Home NEWS Government Walnut Creek Evaluates Homeless Care After Two Die On Its Streets

Walnut Creek Evaluates Homeless Care After Two Die On Its Streets

Photo: File

In San Francisco, with a homeless population numbering in the thousands and the issue of how to effectively care for them solidly politicized, the sight of shopping carts on city streets and gently heaving sleeping bags out in the open is sad normality.

In Walnut Creek, where the homeless are still decidedly fewer in number but no less worrisome in the face of plummeting temperatures and lack of shelter available to them, old arguments resurface and the irresolvable stalemate scenario faced by larger cities has made an appearance here after two recent deaths.Lamorinda, Walnut Creek, San Ramon homeless camps.

How to help people who do not want to be helped?

As you might expect, the question is not as simple as some might have us believe. People living on the streets often resist sheltering in armories or other facilities, claiming problems with security and personality clashes with others – often living just feet away.

Many of these people, it has to be said, have drug and alcohol habits – many have mental issues. In San Francisco, people who initially were thought to have died from exposure due solely to the elements were also found to be intoxicated on drugs or alcohol at the time, factors contributing to their demise. But the death was chalked up to exposure…

Two men died of apparent exposure to freezing temperatures within a rock’s toss of window displays featuring expensive winter wear and women’s purses this week, and there’s some finger pointing going on as a result.

Both appear to have perished as a result of exposure to the elements – it is not immediately known if other factors played a part. People asked why nothing more was done to bring the men in, pointing fingers at police and city officials.

We think that may be popular passtime, but we also don’t think it’s entirely fair.

Truth is that both men were contacted several times by officers who know full well what exposure to the elements can do and what it means. Shelter was offered to them. Police say those offers were refused by both men.

So Todd Cambra and John Dulik, people we’ve probably passed on the street on our way to buy groceries or Christmas presents, died in a local hospital and on a city street in Walnut Creek, California – USA.

That sounds really bad, a statement more in line with conditions in the Third World than a prosperous, affluent community in Contra Costa County.

It is not a pleasant thought to consider and, frankly, many are not. Life is not easy and people have issues of their own. We can’t take care of everyone, right? Or can we? We can’t help but think there are better ways to deal with men and women sleeping in the open on city streets or in our parks than opening a National Guard Armory during the winter months.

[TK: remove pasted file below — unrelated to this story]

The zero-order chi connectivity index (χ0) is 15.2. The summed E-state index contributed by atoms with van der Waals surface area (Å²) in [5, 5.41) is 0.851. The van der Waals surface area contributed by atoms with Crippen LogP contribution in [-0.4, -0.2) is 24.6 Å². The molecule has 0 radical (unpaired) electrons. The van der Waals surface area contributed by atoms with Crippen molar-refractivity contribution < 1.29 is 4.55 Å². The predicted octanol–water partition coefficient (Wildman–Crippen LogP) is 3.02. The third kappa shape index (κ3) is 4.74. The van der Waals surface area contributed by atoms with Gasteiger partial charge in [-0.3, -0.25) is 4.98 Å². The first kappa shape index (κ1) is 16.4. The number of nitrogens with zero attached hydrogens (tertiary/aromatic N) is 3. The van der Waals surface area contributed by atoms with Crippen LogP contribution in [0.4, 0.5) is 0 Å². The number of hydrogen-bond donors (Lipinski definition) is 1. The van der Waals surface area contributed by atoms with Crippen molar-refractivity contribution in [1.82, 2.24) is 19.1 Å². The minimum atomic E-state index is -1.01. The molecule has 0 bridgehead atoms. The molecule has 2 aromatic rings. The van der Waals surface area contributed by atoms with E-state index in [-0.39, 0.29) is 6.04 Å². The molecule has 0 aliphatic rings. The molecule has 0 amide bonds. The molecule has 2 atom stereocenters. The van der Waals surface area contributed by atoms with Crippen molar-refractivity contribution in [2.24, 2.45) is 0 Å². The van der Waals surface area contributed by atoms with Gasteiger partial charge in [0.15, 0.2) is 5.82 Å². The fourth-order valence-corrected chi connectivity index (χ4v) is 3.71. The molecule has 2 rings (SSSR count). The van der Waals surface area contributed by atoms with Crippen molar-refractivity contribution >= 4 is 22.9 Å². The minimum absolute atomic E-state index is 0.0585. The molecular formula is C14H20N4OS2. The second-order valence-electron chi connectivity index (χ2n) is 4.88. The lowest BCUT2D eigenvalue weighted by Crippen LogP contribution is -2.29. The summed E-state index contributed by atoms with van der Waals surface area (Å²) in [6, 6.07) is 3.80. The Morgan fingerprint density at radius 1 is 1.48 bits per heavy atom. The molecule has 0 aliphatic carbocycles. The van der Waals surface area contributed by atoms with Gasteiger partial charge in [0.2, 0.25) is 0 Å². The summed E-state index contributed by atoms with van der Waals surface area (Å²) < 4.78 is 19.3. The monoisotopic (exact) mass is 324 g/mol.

But, as we said, you can’t make people do what they don’t want to do – even if what they are doing may eventually contribute to their own death. At the very least, we think, we might be able to offer temporary, individualized and mobile shelter during the harsh winter months in exchange for service – cleanup, picking up litter.

These shelters can be dispersed, placed anywhere you want them, and afford a person privacy, a place to store belongings, and the warmth they need to get through the night. In the morning they can be folded up, moved to a new location or left in place by city staff, who may consider storing the shelters – not the people – in a local armory.

It’s something, at least, a better option than spending the night in the open… in Walnut Creek, California… USA.


  1. I’m not quite sure what you can do if someone refuses help but on the other hand I think we can do better than letting people commit slow suicide on the streets.

  2. It seems we are lacking the counterpoint from the Republican base on this. I wonder what the Republican frontrunner would have to say about these people who don’t seem to be winning.

  3. I always wonder if they become homeless because of mental illness or if homelessness eventually drives one to mental illness. Either way, it’s very sad. There is no easy solution to a difficult problem.

  4. Some emergency shelter available for cold weather emergencies and other disasters sounds like good planning to me.

  5. This breaks my heart. Sadly, there isn’t much we can do for those who refuse help. As Christians, we volunteer to help people in need. There’s always hope. Prayers…

  6. Don’t know how people do it. I’m the first to come inside when the kids insist on camping out in the backyard. Alcohol or drugs involved in these deaths?

  7. Alcohol, drugs, living on the street will deteriorate a person’s mental state. The deaths were not caused by cold, but the combination of that with drugs and alcohol. They were offered shelter but refused.

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